Lizard’s Tail

09 Mar

Lizard Tail

Saururus cernuus


Think of a name having the letter “u” in it 5 times, uuuuuh, not so many.  Saururus cernuus translates as nodding lizard tail, and the arched tapering inflorescence fits the name.  Here’s another annoying question: what do Lizard Tails and alligators have in common?  Yes, they both live in the same habitat as Pogo, and more interestingly they both belong to a two-species genus where one species lives in Eastern North America and the other hangs its hat in eastern Asia.  Divorced couples like that have long fascinated biologists as “Eastern Asian-Eastern North American Disjuncts.”  They are separated relicts from the Miocene Epoch 23-5 million years ago when distributions were more or less contiguous across the Northern Hemisphere.  The primary connection was a Russian-Alaskan land bridge, now the Bering Strait.

Lizards Tail flower spike (by JB)

A colorful species related to Lizard’s Tail and familiar to gardeners is Chameleon Plant Houttuynia cordata.

Readers familiar with Kava Kava may see or smell resemblance to LT in the plant form, leaf shape, inflorescence, and root beer-licorice fragrance upon being crushed.  They are vaguely related.  Kava Kava is a member of the Pepper Family, where Lizard’s Tail has been placed by some taxonomists.  A separate segregate family Saururaceae is the treatment in most contemporary references.  As with Kava Kava, Saururus has a substantial history in traditional medicine.  Not to bore you with a list of every way the plants have assuaged some disgusting ailment, what’s more interesting is applications to treat sores and wounds characterize the American and Chinese species alike.  And as with Kava Kava, Lizard’s Tail is reputed to be sedative.  Also noteworthy are applications to relieve pain, with modern research confirming neurological activity.

That showy white arched inflorescence has specialized insect-adaptations, including UV patterns invisible to mere mortals and floral fragrance.  Yet one study in Louisiana showed most of the pollination to be by wind, at least there and then.  How many species are adapted to insects and to wind?  The flowers are protogynous (= female, then male) and do not self-pollinate much, if at all.  When pollen from the same individual plant is transferred to the stigma, the pollen is recognized as “no good” and is murdered summarily.  The floral spikes are dragon-fly landing platforms, and the big bugs kick up a cloud of pollen.  That might be insect-assisted wind-pollination.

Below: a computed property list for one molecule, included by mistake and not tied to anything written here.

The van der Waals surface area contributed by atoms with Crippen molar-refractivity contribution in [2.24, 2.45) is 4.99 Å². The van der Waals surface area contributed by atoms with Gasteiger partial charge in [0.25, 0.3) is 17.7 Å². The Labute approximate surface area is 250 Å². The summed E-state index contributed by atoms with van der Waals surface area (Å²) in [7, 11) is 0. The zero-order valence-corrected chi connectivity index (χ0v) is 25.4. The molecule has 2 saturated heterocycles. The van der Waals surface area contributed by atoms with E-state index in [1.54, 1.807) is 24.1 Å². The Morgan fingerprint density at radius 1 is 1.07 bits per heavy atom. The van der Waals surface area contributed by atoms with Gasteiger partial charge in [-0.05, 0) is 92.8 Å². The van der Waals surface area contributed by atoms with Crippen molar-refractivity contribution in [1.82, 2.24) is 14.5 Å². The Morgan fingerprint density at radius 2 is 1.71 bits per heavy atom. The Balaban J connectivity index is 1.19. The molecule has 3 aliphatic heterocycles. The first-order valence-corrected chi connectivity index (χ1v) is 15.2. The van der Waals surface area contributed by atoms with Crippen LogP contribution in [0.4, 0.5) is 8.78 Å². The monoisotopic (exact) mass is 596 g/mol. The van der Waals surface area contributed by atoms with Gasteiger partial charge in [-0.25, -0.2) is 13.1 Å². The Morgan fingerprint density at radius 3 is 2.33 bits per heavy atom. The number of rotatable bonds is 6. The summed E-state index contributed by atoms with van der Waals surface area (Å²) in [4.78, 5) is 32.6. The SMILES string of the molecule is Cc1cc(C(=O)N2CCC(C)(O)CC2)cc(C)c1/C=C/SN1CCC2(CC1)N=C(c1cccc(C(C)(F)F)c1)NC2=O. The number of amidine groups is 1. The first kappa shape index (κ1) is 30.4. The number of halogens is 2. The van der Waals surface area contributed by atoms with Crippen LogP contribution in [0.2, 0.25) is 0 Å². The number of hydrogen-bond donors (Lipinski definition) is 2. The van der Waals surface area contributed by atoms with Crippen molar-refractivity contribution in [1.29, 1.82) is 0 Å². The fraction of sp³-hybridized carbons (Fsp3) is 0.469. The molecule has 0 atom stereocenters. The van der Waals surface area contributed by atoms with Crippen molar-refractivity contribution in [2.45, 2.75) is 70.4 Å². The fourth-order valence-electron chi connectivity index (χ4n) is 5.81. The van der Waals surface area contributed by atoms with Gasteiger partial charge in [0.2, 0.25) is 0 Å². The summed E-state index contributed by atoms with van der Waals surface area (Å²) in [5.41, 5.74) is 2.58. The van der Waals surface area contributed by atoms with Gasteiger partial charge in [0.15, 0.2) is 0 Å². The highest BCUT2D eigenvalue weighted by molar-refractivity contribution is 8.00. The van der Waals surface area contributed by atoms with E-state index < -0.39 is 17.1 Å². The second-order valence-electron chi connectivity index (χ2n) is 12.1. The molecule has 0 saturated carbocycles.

Flowering along the spike proceeds gradually like a burning sparkler, keeping pollination activity going for weeks.  As the spike matures into the fruiting stage, it straightens out and releases tiny “nutlets” resembling the small dry fruits of other aquatic plants, such as Alisma, Echinodorus, Sagittaria, and sedges.  Presumably such little achenes and nutlets cling to or pass through waterfowl.  Of course they float too and root, as do pieces of the extensive rhizome.

The spike straightens in fruit (by JB).


Posted by on March 9, 2012 in Lizard's Tail


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2 responses to “Lizard’s Tail

  1. mudfish

    March 11, 2012 at 6:31 am

    One of my fav-o-rites to encounter, a mess of them flowering in the swamp. Very pretty in the patchy sunlight!

  2. George Rogers

    March 11, 2012 at 6:17 pm

    Thanks Mudfish. Sorry I missed you durng the wetland workshop in JD. My mother had a fall the night before with surgery that day (recovered ok), so I ran in and out of the workshop in a rush.


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